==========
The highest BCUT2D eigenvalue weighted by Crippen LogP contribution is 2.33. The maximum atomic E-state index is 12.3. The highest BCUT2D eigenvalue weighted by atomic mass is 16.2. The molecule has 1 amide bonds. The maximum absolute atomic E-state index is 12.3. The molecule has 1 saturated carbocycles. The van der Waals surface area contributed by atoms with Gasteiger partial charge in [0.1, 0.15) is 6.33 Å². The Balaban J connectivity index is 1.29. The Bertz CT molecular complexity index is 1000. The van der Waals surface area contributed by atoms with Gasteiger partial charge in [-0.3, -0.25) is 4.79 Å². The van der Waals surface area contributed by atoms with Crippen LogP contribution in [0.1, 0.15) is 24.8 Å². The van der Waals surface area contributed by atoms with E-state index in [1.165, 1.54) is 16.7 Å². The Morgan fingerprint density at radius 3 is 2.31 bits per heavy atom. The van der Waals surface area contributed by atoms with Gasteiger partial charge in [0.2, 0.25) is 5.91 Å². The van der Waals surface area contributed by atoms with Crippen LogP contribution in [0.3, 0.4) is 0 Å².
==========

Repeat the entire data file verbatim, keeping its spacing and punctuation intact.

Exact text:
The highest BCUT2D eigenvalue weighted by Crippen LogP contribution is 2.33. The maximum atomic E-state index is 12.3. The highest BCUT2D eigenvalue weighted by atomic mass is 16.2. The molecule has 1 amide bonds. The maximum absolute atomic E-state index is 12.3. The molecule has 1 saturated carbocycles. The van der Waals surface area contributed by atoms with Gasteiger partial charge in [0.1, 0.15) is 6.33 Å². The Balaban J connectivity index is 1.29. The Bertz CT molecular complexity index is 1000. The van der Waals surface area contributed by atoms with Gasteiger partial charge in [-0.3, -0.25) is 4.79 Å². The van der Waals surface area contributed by atoms with Crippen LogP contribution in [0.1, 0.15) is 24.8 Å². The van der Waals surface area contributed by atoms with E-state index in [1.165, 1.54) is 16.7 Å². The Morgan fingerprint density at radius 3 is 2.31 bits per heavy atom. The van der Waals surface area contributed by atoms with Gasteiger partial charge in [0.2, 0.25) is 5.91 Å². The van der Waals surface area contributed by atoms with Crippen LogP contribution in [0.3, 0.4) is 0 Å².